If it looks, feels, plays and pays like sports betting, why is this legal?
When the US Government signed UIEGA into law in September, 2006 they “carved out” three sub industries: lotteries; horse racing and fantasy sports.
They deemed fantasy sports to be contests of skill rather than those of chance or luck and that paved the way for people to be able to legally pay entry fees and collect winnings on their fantasy sports play.
The law set forth certain parameters that define what constitutes a fantasy sports contest. These parameters include that a fantasy contest must involve at least two “real world” events, that the prize must be pre-determined prior to entry and cannot be based on the number of participants. (A contest can be set up in such a way that both the number of participants required and the prize awarded are predetermined. i.e “This will be a 10 person contest with an $11 entry fee and a prize of $100.” If that contest does not reach the required 10 people, then it can be canceled before it even begins.)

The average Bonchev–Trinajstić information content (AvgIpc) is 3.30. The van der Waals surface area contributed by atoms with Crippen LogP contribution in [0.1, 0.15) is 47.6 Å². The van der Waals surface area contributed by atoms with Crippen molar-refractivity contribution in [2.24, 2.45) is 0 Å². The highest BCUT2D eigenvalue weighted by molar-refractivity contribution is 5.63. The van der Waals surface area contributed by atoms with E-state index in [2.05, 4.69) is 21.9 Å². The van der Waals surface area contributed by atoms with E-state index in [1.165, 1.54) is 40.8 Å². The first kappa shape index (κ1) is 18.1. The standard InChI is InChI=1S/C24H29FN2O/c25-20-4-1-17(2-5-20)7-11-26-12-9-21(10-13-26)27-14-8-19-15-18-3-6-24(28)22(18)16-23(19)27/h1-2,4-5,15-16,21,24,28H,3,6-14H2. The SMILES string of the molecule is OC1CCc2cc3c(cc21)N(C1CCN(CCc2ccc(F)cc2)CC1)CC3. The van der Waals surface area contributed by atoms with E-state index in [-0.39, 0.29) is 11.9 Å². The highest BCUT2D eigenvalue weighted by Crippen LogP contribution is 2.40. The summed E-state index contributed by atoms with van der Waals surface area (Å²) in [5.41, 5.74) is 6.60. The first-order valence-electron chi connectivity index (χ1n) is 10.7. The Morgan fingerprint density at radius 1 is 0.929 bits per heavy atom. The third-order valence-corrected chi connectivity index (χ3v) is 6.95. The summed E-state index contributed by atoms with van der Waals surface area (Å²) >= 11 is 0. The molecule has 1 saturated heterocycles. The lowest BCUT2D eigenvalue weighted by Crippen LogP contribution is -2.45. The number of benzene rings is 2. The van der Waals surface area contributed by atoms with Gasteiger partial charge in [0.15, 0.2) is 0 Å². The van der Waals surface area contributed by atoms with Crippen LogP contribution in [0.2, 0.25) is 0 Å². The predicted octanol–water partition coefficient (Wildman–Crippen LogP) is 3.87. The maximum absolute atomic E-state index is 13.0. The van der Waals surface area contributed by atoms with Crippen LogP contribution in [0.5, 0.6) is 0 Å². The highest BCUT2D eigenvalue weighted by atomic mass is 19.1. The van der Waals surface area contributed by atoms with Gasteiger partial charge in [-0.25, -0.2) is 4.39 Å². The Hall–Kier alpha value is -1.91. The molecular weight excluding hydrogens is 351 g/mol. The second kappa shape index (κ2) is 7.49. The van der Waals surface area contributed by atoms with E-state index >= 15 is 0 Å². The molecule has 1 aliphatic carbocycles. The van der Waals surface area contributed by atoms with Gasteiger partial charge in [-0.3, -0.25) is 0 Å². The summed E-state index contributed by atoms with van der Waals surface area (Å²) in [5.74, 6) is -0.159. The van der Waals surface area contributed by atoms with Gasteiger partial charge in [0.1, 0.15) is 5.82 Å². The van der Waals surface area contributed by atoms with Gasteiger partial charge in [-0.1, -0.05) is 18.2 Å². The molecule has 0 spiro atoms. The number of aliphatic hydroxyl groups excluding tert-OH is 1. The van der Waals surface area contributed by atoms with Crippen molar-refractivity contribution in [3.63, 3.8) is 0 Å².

UIGEA never detailed the length of a fantasy contest. Although fantasy sports were born and raised as season-long journeys, partial season leagues have formed in recent years. All that the daily and weekly fantasy sports sites have done is reduce the length of a season to a single day or a football / NASCAR weekend. In some cases you will even find contests that only involve a portion of the day’s games. (Think “only day games” in baseball or “just the 1:00” games in football.)
So proceed with confidence that you are on the right side of the law as a player. Deposit, play, win, cash out all with the comfort of knowing that you are dealing with real people based here in the US. A full version of UIEGA is available online.
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